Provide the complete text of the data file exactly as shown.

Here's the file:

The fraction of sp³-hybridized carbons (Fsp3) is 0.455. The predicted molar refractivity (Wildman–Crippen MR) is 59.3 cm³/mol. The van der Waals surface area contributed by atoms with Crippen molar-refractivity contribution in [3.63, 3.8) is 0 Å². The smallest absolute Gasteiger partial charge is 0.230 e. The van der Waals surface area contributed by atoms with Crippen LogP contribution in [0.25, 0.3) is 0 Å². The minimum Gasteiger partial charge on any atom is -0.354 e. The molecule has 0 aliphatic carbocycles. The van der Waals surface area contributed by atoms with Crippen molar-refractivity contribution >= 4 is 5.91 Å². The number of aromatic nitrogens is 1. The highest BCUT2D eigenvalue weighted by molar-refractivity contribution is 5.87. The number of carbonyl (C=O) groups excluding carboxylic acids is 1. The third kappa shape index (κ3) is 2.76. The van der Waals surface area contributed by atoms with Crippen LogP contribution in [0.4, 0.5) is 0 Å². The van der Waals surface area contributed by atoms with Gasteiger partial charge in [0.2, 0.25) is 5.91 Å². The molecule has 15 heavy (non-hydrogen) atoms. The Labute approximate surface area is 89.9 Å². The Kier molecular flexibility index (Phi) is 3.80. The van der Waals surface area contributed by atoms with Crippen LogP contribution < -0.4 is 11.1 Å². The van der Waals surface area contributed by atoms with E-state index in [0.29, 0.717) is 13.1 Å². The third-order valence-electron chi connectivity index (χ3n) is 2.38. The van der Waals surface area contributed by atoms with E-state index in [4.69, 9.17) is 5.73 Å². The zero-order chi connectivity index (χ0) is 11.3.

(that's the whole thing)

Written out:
The fraction of sp³-hybridized carbons (Fsp3) is 0.455. The predicted molar refractivity (Wildman–Crippen MR) is 59.3 cm³/mol. The van der Waals surface area contributed by atoms with Crippen molar-refractivity contribution in [3.63, 3.8) is 0 Å². The smallest absolute Gasteiger partial charge is 0.230 e. The van der Waals surface area contributed by atoms with Crippen LogP contribution in [0.25, 0.3) is 0 Å². The minimum Gasteiger partial charge on any atom is -0.354 e. The molecule has 0 aliphatic carbocycles. The van der Waals surface area contributed by atoms with Crippen molar-refractivity contribution >= 4 is 5.91 Å². The number of aromatic nitrogens is 1. The highest BCUT2D eigenvalue weighted by molar-refractivity contribution is 5.87. The number of carbonyl (C=O) groups excluding carboxylic acids is 1. The third kappa shape index (κ3) is 2.76. The van der Waals surface area contributed by atoms with Crippen LogP contribution in [0.4, 0.5) is 0 Å². The van der Waals surface area contributed by atoms with Gasteiger partial charge in [0.2, 0.25) is 5.91 Å². The molecule has 15 heavy (non-hydrogen) atoms. The Labute approximate surface area is 89.9 Å². The Kier molecular flexibility index (Phi) is 3.80. The van der Waals surface area contributed by atoms with Crippen LogP contribution < -0.4 is 11.1 Å². The van der Waals surface area contributed by atoms with E-state index in [0.29, 0.717) is 13.1 Å². The third-order valence-electron chi connectivity index (χ3n) is 2.38. The van der Waals surface area contributed by atoms with E-state index in [4.69, 9.17) is 5.73 Å². The zero-order chi connectivity index (χ0) is 11.3.